1. 1.0 1.1 While Lunia is not specifically named in the 4th-edition Manual of the Planes as one of the seven mountains of Celestia, Venya, Solania, Mertion, and Chronias are, so it can safely be assumed that the three unnamed mountains correspond to the other three layers from the other cosmologies.
  2. The text of Planes of Law: Mount Celestia, p. 10, and Warriors of Heaven, p. 43, claim that a warden archon governs each of the 196 provinces of each of the Seven Heavens. This is assumed to be an error and should read "throne archon". It is well established in the Planes of Law boxed set (Mount Celestia, p. 10) that the layers are ruled collectively by the throne archons as the leaders of each town and city and that "they can command any other archon on the layer they rule," excepting the single tome archon on each layer. This arrangement is further confirmed and clarified on p. 8 of that boxed set's Monstrous Supplement, and on p. 42 of Warriors of Heaven. Within the strict hierarchy of Mount Celestia, it is highly unlikely that a warden archon would have authority over a throne archon, and warden archons already had different established roles, as laid out in both sourcebooks.

Appearances[edit | edit source]

Adventures
Tales of the Outer Planes
Video Games
Baldur's Gate II: Enhanced Edition

References[edit | edit source]

  1. Jeff Grubb (April 1987). “Plane Speaking: Tuning in to the Outer Planes”. In Roger E. Moore ed. Dragon #120 (TSR, Inc.), pp. 42–43.
  2. Jeff Grubb (July 1987). Manual of the Planes 1st edition. (TSR), p. 73. ISBN 0880383992.
  3. 3.0 3.1 3.2 3.3 3.4 3.5 3.6 3.7 3.8 3.9 Jeff Grubb (July 1987). Manual of the Planes 1st edition. (TSR), p. 87. ISBN 0880383992.
  4. 4.00 4.01 4.02 4.03 4.04 4.05 4.06 4.07 4.08 4.09 4.10 4.11 4.12 4.13 David "Zeb" Cook (1994). Planescape Campaign Setting, A DM Guide to the Planes. Edited by David Wise. (TSR, Inc), p. 62. ISBN 978-1560768340.
  5. 5.00 5.01 5.02 5.03 5.04 5.05 5.06 5.07 5.08 5.09 5.10 5.11 5.12 Jeff Grubb, Bruce R. Cordell, David Noonan (September 2001). Manual of the Planes 3rd edition. (Wizards of the Coast), p. 134. ISBN 0-7869-1850-8.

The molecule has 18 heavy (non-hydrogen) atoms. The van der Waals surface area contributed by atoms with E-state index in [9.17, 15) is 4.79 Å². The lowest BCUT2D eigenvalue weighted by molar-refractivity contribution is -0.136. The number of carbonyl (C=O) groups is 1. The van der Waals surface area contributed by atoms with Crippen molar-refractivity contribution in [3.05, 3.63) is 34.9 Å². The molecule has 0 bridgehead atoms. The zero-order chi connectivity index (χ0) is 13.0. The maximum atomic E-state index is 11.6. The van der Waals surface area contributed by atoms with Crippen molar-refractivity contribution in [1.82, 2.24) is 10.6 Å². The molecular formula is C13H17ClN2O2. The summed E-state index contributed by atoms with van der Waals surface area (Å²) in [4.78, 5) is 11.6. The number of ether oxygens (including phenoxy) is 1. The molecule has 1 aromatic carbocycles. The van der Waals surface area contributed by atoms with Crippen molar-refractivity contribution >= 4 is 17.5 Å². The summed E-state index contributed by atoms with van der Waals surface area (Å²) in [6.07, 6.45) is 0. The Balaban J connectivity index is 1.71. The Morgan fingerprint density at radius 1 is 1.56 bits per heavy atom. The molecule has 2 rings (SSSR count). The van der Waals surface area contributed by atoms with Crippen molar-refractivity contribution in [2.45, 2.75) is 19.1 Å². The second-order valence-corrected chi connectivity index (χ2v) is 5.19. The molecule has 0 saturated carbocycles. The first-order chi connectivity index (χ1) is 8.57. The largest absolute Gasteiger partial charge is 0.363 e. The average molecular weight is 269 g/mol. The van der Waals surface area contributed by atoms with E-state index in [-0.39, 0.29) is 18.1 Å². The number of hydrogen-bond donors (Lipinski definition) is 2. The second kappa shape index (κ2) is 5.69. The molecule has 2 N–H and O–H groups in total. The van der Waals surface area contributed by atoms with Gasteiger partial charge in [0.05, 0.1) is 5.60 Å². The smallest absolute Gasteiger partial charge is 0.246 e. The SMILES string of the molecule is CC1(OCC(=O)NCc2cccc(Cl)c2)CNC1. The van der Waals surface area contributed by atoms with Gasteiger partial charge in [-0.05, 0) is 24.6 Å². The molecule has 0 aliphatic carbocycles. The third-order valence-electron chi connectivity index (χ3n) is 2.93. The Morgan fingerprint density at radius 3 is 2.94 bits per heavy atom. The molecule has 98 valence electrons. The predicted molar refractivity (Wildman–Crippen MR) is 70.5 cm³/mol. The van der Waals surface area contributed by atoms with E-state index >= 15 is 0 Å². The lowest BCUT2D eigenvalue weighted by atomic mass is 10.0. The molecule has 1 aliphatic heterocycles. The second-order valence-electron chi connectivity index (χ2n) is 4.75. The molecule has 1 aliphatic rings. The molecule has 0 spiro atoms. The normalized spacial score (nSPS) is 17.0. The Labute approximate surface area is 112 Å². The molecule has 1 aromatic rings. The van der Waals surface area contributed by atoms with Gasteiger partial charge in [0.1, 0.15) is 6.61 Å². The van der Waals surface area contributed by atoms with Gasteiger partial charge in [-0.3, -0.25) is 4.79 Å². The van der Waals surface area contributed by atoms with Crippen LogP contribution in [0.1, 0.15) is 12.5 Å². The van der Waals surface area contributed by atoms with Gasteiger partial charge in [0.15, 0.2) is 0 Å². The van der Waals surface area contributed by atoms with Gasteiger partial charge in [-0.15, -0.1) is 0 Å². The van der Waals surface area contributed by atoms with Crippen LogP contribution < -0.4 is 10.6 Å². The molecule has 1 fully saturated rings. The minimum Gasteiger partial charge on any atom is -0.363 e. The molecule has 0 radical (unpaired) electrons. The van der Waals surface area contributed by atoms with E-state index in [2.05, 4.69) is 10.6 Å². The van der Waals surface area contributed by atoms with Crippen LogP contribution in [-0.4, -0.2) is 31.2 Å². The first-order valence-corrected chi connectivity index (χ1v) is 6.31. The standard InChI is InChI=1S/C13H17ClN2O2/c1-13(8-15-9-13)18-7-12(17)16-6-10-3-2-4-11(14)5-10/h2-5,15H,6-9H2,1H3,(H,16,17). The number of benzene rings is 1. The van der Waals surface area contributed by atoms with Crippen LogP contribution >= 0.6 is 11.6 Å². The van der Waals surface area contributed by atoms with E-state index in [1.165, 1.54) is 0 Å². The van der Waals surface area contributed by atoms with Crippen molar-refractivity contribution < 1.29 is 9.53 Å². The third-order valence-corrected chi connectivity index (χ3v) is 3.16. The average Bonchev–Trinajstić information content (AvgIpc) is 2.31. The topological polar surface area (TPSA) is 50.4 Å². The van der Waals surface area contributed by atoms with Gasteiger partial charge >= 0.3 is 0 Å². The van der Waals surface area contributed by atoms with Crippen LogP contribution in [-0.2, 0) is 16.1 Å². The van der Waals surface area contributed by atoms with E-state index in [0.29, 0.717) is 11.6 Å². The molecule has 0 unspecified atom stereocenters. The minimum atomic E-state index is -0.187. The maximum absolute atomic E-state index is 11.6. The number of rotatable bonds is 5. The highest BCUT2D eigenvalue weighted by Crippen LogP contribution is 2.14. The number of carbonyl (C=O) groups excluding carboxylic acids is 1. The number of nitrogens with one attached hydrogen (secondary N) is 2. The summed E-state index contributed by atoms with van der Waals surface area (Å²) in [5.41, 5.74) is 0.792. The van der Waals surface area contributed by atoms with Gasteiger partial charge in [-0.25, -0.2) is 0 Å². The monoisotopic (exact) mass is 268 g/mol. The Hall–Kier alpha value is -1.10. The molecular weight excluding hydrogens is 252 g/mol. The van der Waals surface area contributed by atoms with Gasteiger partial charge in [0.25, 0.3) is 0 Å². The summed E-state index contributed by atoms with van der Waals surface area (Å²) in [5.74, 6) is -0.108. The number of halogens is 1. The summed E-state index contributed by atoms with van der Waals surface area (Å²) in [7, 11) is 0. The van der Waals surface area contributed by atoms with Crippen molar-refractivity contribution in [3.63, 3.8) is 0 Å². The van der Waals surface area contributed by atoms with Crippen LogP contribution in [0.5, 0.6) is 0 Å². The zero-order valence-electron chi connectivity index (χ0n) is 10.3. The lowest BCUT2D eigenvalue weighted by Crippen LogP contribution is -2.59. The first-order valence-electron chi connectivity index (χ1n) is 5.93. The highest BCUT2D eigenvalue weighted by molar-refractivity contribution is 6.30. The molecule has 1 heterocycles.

6. 6.0 6.1 Richard Baker, John Rogers, Robert J. Schwalb, James Wyatt (December 2008). Manual of the Planes 4th edition. (Wizards of the Coast), p. 91. ISBN 978-0-7869-5002-7.
  7. 7.0 7.1 7.2 7.3 Richard Baker, James Wyatt (March 2004). Player's Guide to Faerûn. (Wizards of the Coast), p. 159. ISBN 0-7869-3134-5.
  8. 8.0 8.1 8.2 8.3 8.4 8.5 8.6 8.7 8.8 Colin McComb (February 1995). “A Player's Guide to Law”. In Michele Carter ed. Planes of Law (TSR, Inc), p. 30. ISBN 0786900938.
  9. 9.00 9.01 9.02 9.03 9.04 9.05 9.06 9.07 9.08 9.09 9.10 9.11 9.12 9.13 9.14 9.15 Wolfgang Baur (February 1995). “Mount Celestia”. In Michele Carter ed. Planes of Law (TSR, Inc), pp. 12–13. ISBN 0-7869-0093-8.
  10. 10.0 10.1 10.2 10.3 10.4 Richard Baker, Joseph D. Carriker, Jr., Jennifer Clarke Wilkes (August 2005). Stormwrack. (Wizards of the Coast), p. 10. ISBN 07-8692-873-5.
  11. 11.0 11.1 11.2 11.3 11.4 11.5 Jeff Grubb, Bruce R. Cordell, David Noonan (September 2001). Manual of the Planes 3rd edition. (Wizards of the Coast), pp. 132–133. ISBN 0-7869-1850-8.
  12. 12.0 12.1 12.2 Wolfgang Baur (February 1995). “Mount Celestia”. In Michele Carter ed. Planes of Law (TSR, Inc), p. 3. ISBN 0-7869-0093-8.
  13. Jeff Grubb (April 1987). “Plane Speaking: Tuning in to the Outer Planes”. In Roger E. Moore ed. Dragon #120 (TSR, Inc.), pp. 42–43.
  14. 14.0 14.1 14.2 14.3 Christopher Perkins (April 1999). Warriors of Heaven. (Wizards of the Coast), pp. 41–42. ISBN 0-7869-1361-4.
  15. 15.0 15.1 15.2 James Wyatt, Darrin Drader, Christopher Perkins (October 2003). Book of Exalted Deeds. (TSR, Inc), p. 126. ISBN 0-7869-3136-1.
  16. Colin McComb (February 1995). “A Player's Guide to Law”. In Michele Carter ed. Planes of Law (TSR, Inc), pp. 31–32. ISBN 0786900938.
  17. Colin McComb (1996). On Hallowed Ground. Edited by Ray Vallese. (TSR, Inc), pp. 178, 181. ISBN 0-7869-0430-5.
  18. Jeff Grubb, Ed Greenwood and Karen S. Martin (1987). Forgotten Realms Campaign Set (Cyclopedia of the Realms). (TSR, Inc), p. 15. ISBN 0-8803-8472-7.
  19. Jeff Grubb and Ed Greenwood (1990). Forgotten Realms Adventures. (TSR, Inc), p. 35. ISBN 0-8803-8828-5.
  20. Julia Martin, Eric L. Boyd (March 1996). Faiths & Avatars. (TSR, Inc), p. 169. ISBN 978-0786903849.
  21. Colin McComb, Dori Hein (February 1995). “Monstrous Supplement”. In Dori Hein ed. Planes of Law (TSR, Inc), pp. 4–6. ISBN 0786900938.
  22. J. Paul LaFountain (1991). Monstrous Compendium: Outer Planes Appendix. Edited by Timothy B. Brown. (TSR, Inc.). ISBN 1-56076-055-9.

Connections[edit | edit source]